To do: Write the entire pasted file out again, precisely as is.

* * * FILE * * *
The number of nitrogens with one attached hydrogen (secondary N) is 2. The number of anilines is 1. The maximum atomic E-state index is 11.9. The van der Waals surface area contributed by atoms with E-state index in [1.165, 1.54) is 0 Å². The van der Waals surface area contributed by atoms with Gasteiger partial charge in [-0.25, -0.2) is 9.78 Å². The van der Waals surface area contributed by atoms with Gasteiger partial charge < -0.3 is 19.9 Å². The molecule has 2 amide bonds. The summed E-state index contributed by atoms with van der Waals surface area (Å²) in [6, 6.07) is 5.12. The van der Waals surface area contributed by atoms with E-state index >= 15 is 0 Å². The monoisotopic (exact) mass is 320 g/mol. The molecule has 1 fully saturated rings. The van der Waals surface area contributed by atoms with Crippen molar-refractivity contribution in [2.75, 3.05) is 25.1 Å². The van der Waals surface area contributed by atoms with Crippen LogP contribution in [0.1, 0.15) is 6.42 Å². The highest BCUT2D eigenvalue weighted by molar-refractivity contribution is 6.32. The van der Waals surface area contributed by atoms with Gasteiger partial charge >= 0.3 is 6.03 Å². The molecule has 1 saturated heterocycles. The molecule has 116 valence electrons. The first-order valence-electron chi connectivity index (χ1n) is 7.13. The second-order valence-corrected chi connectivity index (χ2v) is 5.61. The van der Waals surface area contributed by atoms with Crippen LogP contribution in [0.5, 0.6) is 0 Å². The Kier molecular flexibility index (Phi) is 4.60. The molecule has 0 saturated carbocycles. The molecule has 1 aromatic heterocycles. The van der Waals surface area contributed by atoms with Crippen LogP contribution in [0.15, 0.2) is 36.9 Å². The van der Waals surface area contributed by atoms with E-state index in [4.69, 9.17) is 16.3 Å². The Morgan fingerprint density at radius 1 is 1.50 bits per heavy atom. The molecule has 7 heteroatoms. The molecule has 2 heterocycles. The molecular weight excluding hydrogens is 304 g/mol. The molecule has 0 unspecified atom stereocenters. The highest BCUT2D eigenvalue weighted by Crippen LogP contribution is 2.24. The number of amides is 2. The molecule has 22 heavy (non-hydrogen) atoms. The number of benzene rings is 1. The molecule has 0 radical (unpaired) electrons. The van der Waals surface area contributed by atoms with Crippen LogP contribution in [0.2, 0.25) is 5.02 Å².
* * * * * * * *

The number of nitrogens with one attached hydrogen (secondary N) is 2. The number of anilines is 1. The maximum atomic E-state index is 11.9. The van der Waals surface area contributed by atoms with E-state index in [1.165, 1.54) is 0 Å². The van der Waals surface area contributed by atoms with Gasteiger partial charge in [-0.25, -0.2) is 9.78 Å². The van der Waals surface area contributed by atoms with Gasteiger partial charge < -0.3 is 19.9 Å². The molecule has 2 amide bonds. The summed E-state index contributed by atoms with van der Waals surface area (Å²) in [6, 6.07) is 5.12. The van der Waals surface area contributed by atoms with E-state index >= 15 is 0 Å². The monoisotopic (exact) mass is 320 g/mol. The molecule has 1 fully saturated rings. The van der Waals surface area contributed by atoms with Crippen molar-refractivity contribution in [2.75, 3.05) is 25.1 Å². The van der Waals surface area contributed by atoms with Crippen LogP contribution in [0.1, 0.15) is 6.42 Å². The highest BCUT2D eigenvalue weighted by molar-refractivity contribution is 6.32. The van der Waals surface area contributed by atoms with Gasteiger partial charge >= 0.3 is 6.03 Å². The molecule has 1 saturated heterocycles. The molecule has 116 valence electrons. The first-order valence-electron chi connectivity index (χ1n) is 7.13. The second-order valence-corrected chi connectivity index (χ2v) is 5.61. The van der Waals surface area contributed by atoms with Crippen LogP contribution in [0.5, 0.6) is 0 Å². The Kier molecular flexibility index (Phi) is 4.60. The molecule has 0 saturated carbocycles. The molecule has 1 aromatic heterocycles. The van der Waals surface area contributed by atoms with Crippen LogP contribution in [0.15, 0.2) is 36.9 Å². The van der Waals surface area contributed by atoms with E-state index in [4.69, 9.17) is 16.3 Å². The Morgan fingerprint density at radius 1 is 1.50 bits per heavy atom. The molecule has 7 heteroatoms. The molecule has 2 heterocycles. The molecular weight excluding hydrogens is 304 g/mol. The molecule has 0 unspecified atom stereocenters. The highest BCUT2D eigenvalue weighted by Crippen LogP contribution is 2.24. The number of amides is 2. The molecule has 22 heavy (non-hydrogen) atoms. The number of benzene rings is 1. The molecule has 0 radical (unpaired) electrons. The van der Waals surface area contributed by atoms with Crippen LogP contribution in [0.2, 0.25) is 5.02 Å².